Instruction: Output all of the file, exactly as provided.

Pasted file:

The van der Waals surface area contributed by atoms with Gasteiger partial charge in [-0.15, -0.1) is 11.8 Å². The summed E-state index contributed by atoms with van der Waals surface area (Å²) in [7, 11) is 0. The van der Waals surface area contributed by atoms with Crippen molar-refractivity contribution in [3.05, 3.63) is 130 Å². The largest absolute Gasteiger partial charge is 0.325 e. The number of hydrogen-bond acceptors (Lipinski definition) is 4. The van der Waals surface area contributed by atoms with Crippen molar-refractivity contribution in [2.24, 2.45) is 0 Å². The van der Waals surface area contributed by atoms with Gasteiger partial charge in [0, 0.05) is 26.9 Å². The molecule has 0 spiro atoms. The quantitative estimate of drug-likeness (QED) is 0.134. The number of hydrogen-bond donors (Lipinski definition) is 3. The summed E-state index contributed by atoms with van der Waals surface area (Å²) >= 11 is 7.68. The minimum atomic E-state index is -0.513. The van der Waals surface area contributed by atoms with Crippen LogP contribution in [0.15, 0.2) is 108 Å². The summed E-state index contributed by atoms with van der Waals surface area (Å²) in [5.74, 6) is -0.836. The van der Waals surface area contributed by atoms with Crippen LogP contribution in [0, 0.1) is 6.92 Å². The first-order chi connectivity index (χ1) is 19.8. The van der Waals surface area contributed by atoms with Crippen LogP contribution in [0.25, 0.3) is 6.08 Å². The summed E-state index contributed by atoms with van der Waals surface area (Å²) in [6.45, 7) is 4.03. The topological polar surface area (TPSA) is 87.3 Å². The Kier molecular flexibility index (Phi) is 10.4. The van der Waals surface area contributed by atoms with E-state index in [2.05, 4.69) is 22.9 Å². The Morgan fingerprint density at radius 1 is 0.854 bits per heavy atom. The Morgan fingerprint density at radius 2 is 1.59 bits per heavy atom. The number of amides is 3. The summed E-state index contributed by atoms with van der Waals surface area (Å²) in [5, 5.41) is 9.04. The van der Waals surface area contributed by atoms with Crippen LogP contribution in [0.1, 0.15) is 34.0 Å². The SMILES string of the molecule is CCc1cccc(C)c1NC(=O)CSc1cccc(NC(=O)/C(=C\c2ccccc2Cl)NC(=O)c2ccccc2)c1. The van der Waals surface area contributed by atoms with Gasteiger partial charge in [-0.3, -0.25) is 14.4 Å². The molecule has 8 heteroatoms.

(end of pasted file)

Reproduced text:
The van der Waals surface area contributed by atoms with Gasteiger partial charge in [-0.15, -0.1) is 11.8 Å². The summed E-state index contributed by atoms with van der Waals surface area (Å²) in [7, 11) is 0. The van der Waals surface area contributed by atoms with Crippen molar-refractivity contribution in [3.05, 3.63) is 130 Å². The largest absolute Gasteiger partial charge is 0.325 e. The number of hydrogen-bond acceptors (Lipinski definition) is 4. The van der Waals surface area contributed by atoms with Crippen molar-refractivity contribution in [2.24, 2.45) is 0 Å². The van der Waals surface area contributed by atoms with Gasteiger partial charge in [0, 0.05) is 26.9 Å². The molecule has 0 spiro atoms. The quantitative estimate of drug-likeness (QED) is 0.134. The number of hydrogen-bond donors (Lipinski definition) is 3. The summed E-state index contributed by atoms with van der Waals surface area (Å²) >= 11 is 7.68. The minimum atomic E-state index is -0.513. The van der Waals surface area contributed by atoms with Crippen LogP contribution in [0.15, 0.2) is 108 Å². The summed E-state index contributed by atoms with van der Waals surface area (Å²) in [5.74, 6) is -0.836. The van der Waals surface area contributed by atoms with Crippen LogP contribution in [0, 0.1) is 6.92 Å². The first-order chi connectivity index (χ1) is 19.8. The van der Waals surface area contributed by atoms with Crippen LogP contribution in [0.25, 0.3) is 6.08 Å². The summed E-state index contributed by atoms with van der Waals surface area (Å²) in [6.45, 7) is 4.03. The topological polar surface area (TPSA) is 87.3 Å². The Kier molecular flexibility index (Phi) is 10.4. The van der Waals surface area contributed by atoms with E-state index in [2.05, 4.69) is 22.9 Å². The Morgan fingerprint density at radius 1 is 0.854 bits per heavy atom. The Morgan fingerprint density at radius 2 is 1.59 bits per heavy atom. The number of amides is 3. The summed E-state index contributed by atoms with van der Waals surface area (Å²) in [5, 5.41) is 9.04. The van der Waals surface area contributed by atoms with Crippen LogP contribution in [0.1, 0.15) is 34.0 Å². The SMILES string of the molecule is CCc1cccc(C)c1NC(=O)CSc1cccc(NC(=O)/C(=C\c2ccccc2Cl)NC(=O)c2ccccc2)c1. The van der Waals surface area contributed by atoms with Gasteiger partial charge in [-0.3, -0.25) is 14.4 Å². The molecule has 8 heteroatoms.